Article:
I’m curious to see what others think on this topic. Given that many of us (well likely all of us) here at SFSignal read Sci-Fi I’d expect that most are want to believe in extraterrestrial life too – but is there anybody who feels strongly that we must be the only intelligent beings in the universe? If so, please share you arguments!

4 Comments on SETI Upgrade and, Why are we doing this?

  1. I, for one, do believe that there exists intelligent life out there somewhere. The universe is an amazing thing and to believe that we are the only sentient species out there is pretty concieted. The issue comes with trying to convince others that this search is worthwhile – given there are real problems on this little rock we live on – its difficult to expend resources searching for some other lifeforms. Although the sci-fi fan in me wishes some other lifeform would show up and give us a collective slap up side the head – something that would get us focused on something besides my version of a supreme being is better than yours. But I digress…

    Oh and if there were intelligent life out there – it should comprehend the idea of time-travelling undead nazis πŸ™‚

  2. It turns out that scientists break this problem down into 7 terms called the Drake Equation. The 6 terms are:

    The number of stars (expressed as a rate of stellar evolution)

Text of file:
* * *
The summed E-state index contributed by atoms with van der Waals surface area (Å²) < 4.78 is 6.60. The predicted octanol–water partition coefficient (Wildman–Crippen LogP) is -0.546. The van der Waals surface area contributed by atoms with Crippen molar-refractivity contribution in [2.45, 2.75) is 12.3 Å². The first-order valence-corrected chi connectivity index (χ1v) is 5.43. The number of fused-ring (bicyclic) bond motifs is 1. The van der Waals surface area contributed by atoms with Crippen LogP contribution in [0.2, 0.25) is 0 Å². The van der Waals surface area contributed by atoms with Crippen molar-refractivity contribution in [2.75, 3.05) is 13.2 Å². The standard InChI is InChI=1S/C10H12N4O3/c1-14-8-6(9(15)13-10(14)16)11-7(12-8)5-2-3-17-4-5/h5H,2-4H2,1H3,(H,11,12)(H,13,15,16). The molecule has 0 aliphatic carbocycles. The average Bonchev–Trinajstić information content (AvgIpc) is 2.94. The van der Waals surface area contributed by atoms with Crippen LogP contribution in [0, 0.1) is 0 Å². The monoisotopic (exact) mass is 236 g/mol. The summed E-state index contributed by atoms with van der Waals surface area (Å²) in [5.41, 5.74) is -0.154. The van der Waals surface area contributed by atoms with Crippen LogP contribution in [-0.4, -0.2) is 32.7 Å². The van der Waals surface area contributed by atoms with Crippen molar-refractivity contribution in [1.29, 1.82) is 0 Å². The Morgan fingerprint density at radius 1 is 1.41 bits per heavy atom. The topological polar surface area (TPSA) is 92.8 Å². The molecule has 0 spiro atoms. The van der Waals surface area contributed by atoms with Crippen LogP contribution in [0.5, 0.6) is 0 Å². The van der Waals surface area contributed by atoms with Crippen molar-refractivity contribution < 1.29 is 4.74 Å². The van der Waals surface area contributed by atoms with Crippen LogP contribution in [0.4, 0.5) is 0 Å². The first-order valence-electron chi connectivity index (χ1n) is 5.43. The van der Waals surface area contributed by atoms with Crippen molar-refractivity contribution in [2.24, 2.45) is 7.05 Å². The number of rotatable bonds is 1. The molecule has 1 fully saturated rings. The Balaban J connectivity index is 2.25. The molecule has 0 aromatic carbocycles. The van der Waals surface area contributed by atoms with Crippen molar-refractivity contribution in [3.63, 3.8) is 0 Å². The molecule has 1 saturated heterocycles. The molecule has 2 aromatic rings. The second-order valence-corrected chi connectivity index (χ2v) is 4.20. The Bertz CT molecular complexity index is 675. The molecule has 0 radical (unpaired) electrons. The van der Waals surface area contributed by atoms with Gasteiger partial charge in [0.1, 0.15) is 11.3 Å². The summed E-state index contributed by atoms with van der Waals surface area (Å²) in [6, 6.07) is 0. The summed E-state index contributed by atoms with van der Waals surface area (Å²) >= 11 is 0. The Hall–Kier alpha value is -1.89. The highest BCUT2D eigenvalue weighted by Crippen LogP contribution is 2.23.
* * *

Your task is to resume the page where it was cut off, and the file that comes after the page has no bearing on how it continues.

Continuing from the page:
The fraction of those stars with planets

    The fraction of those planets that can support life

    The fraction of those planets with life

    The fraction of those planets where life becomes intelligent species

    The fraction of those species can communicate

    The average lifetime of those species starting when they can communicate

    We know some, can guess at some of these, but have no clue as to others. The avg lifetime is very hard to guess – we have no data at all except 1 species in progress.

    If you get one of these wrong by an order of magnitude it isn’t that bad – but get all of them wrong by an order of magnitude and now you’re way off.

    We can only reasonably hope to find people in our galaxy due to the distances involved between galaxies so if we hope to communicate with other species they’d have to be here, and be hear recently (or now.) If the lifetime of a species is short (say only 10,000 or 20,000 years from the onset of the ability to communicate) we might be alone in the galaxy – a spark that burns out before another one pops up in another part of the galaxy.

  3. If there are intelligent species out there, I wonder what they’d charge for book storage?

    BTW, the Drake Equation was also mentioned in an earlier post.

  4. You know what ticks me off? UT has decided to revamp their web sites and you its very difficult to find any information on any of the current courses offered, unless, I’m assuming, you’re a student. Anyway, has the link in the post John links to shows, UT does (they still do, I looked) have a course in SETI (and more involved than just using radio telescopes) AS309L, which was incredibly interesting. In it, we covered things like alternate biology for lifeforms, including using alcohol as a base instead of water, the Drake Equation, the Viking Mars landers and the data they gathered as well as the nuclear equations under-pinning the operation of stars. As I said, very interesting.

    Can anyone explain to me again why I’m not an astronomer? Oh right, too much physics involved. Drat.